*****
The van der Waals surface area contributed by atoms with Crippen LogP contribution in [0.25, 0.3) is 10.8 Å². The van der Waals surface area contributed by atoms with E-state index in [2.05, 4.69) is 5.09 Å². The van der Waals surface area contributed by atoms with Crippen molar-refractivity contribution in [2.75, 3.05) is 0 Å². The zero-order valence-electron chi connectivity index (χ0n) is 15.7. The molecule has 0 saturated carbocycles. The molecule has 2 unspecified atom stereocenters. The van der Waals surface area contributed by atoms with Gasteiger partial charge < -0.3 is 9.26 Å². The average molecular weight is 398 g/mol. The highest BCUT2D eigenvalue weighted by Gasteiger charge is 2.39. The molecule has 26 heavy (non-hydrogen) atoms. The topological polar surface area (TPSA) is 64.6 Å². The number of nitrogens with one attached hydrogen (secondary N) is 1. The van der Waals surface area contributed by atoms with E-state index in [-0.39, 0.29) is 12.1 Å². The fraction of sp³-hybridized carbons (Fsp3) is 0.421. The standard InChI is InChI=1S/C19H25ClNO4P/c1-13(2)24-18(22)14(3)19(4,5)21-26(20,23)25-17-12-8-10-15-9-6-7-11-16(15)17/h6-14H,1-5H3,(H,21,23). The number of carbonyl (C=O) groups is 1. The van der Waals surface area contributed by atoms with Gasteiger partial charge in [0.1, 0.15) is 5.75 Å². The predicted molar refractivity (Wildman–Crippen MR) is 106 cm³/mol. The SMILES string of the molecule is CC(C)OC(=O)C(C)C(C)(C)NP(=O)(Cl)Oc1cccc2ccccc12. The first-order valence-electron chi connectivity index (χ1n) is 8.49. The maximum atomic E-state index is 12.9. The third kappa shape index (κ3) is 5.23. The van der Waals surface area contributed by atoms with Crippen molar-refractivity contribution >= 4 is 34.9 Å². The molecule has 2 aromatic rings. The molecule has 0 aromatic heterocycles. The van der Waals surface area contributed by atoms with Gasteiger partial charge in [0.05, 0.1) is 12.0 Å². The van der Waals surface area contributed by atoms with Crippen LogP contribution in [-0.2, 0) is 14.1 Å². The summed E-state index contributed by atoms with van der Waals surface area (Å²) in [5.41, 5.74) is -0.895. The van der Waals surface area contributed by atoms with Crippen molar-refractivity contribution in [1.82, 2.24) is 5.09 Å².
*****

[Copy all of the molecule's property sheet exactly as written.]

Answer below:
The van der Waals surface area contributed by atoms with Crippen LogP contribution in [0.25, 0.3) is 10.8 Å². The van der Waals surface area contributed by atoms with E-state index in [2.05, 4.69) is 5.09 Å². The van der Waals surface area contributed by atoms with Crippen molar-refractivity contribution in [2.75, 3.05) is 0 Å². The zero-order valence-electron chi connectivity index (χ0n) is 15.7. The molecule has 0 saturated carbocycles. The molecule has 2 unspecified atom stereocenters. The van der Waals surface area contributed by atoms with Gasteiger partial charge < -0.3 is 9.26 Å². The average molecular weight is 398 g/mol. The highest BCUT2D eigenvalue weighted by Gasteiger charge is 2.39. The molecule has 26 heavy (non-hydrogen) atoms. The topological polar surface area (TPSA) is 64.6 Å². The number of nitrogens with one attached hydrogen (secondary N) is 1. The van der Waals surface area contributed by atoms with E-state index in [-0.39, 0.29) is 12.1 Å². The fraction of sp³-hybridized carbons (Fsp3) is 0.421. The standard InChI is InChI=1S/C19H25ClNO4P/c1-13(2)24-18(22)14(3)19(4,5)21-26(20,23)25-17-12-8-10-15-9-6-7-11-16(15)17/h6-14H,1-5H3,(H,21,23). The number of carbonyl (C=O) groups is 1. The van der Waals surface area contributed by atoms with Gasteiger partial charge in [0.1, 0.15) is 5.75 Å². The predicted molar refractivity (Wildman–Crippen MR) is 106 cm³/mol. The SMILES string of the molecule is CC(C)OC(=O)C(C)C(C)(C)NP(=O)(Cl)Oc1cccc2ccccc12. The first-order valence-electron chi connectivity index (χ1n) is 8.49. The maximum atomic E-state index is 12.9. The third kappa shape index (κ3) is 5.23. The van der Waals surface area contributed by atoms with Crippen molar-refractivity contribution >= 4 is 34.9 Å². The molecule has 2 aromatic rings. The molecule has 0 aromatic heterocycles. The van der Waals surface area contributed by atoms with Gasteiger partial charge in [0.05, 0.1) is 12.0 Å². The van der Waals surface area contributed by atoms with Crippen LogP contribution in [-0.2, 0) is 14.1 Å². The summed E-state index contributed by atoms with van der Waals surface area (Å²) in [5.41, 5.74) is -0.895. The van der Waals surface area contributed by atoms with Crippen molar-refractivity contribution in [1.82, 2.24) is 5.09 Å².